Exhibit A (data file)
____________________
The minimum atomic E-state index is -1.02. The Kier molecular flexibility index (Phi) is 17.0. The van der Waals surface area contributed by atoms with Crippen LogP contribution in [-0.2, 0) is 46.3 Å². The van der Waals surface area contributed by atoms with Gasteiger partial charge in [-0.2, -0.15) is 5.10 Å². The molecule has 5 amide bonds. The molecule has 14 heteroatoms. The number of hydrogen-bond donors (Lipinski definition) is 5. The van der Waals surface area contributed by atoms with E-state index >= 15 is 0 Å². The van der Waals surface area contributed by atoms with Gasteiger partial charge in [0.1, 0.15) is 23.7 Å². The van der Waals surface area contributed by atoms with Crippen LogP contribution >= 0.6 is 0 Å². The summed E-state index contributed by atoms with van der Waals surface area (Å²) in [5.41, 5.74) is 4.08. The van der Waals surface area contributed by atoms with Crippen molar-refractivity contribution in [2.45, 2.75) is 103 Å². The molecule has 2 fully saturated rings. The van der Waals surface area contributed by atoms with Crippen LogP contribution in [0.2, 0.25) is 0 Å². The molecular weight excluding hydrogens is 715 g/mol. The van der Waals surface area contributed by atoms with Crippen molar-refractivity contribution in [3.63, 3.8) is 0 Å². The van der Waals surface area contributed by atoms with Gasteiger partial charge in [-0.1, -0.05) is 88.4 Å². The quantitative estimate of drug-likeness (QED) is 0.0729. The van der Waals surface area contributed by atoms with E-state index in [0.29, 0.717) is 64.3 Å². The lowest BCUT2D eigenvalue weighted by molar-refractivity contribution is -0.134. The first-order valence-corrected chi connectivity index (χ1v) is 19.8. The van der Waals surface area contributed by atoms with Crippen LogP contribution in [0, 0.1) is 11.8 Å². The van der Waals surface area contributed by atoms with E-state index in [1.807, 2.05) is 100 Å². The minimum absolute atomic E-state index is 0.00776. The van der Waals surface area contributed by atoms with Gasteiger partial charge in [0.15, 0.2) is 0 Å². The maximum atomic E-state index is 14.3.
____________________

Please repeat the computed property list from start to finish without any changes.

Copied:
The minimum atomic E-state index is -1.02. The Kier molecular flexibility index (Phi) is 17.0. The van der Waals surface area contributed by atoms with Crippen LogP contribution in [-0.2, 0) is 46.3 Å². The van der Waals surface area contributed by atoms with Gasteiger partial charge in [-0.2, -0.15) is 5.10 Å². The molecule has 5 amide bonds. The molecule has 14 heteroatoms. The number of hydrogen-bond donors (Lipinski definition) is 5. The van der Waals surface area contributed by atoms with E-state index >= 15 is 0 Å². The van der Waals surface area contributed by atoms with Gasteiger partial charge in [0.1, 0.15) is 23.7 Å². The van der Waals surface area contributed by atoms with Crippen LogP contribution >= 0.6 is 0 Å². The summed E-state index contributed by atoms with van der Waals surface area (Å²) in [5.41, 5.74) is 4.08. The van der Waals surface area contributed by atoms with Crippen molar-refractivity contribution in [2.45, 2.75) is 103 Å². The molecule has 2 fully saturated rings. The van der Waals surface area contributed by atoms with Crippen LogP contribution in [0.2, 0.25) is 0 Å². The molecular weight excluding hydrogens is 715 g/mol. The van der Waals surface area contributed by atoms with Crippen molar-refractivity contribution in [3.63, 3.8) is 0 Å². The van der Waals surface area contributed by atoms with Gasteiger partial charge in [-0.1, -0.05) is 88.4 Å². The quantitative estimate of drug-likeness (QED) is 0.0729. The van der Waals surface area contributed by atoms with E-state index in [0.29, 0.717) is 64.3 Å². The lowest BCUT2D eigenvalue weighted by molar-refractivity contribution is -0.134. The first-order valence-corrected chi connectivity index (χ1v) is 19.8. The van der Waals surface area contributed by atoms with Crippen LogP contribution in [0, 0.1) is 11.8 Å². The van der Waals surface area contributed by atoms with E-state index in [1.807, 2.05) is 100 Å². The minimum absolute atomic E-state index is 0.00776. The van der Waals surface area contributed by atoms with Gasteiger partial charge in [0.15, 0.2) is 0 Å². The maximum atomic E-state index is 14.3.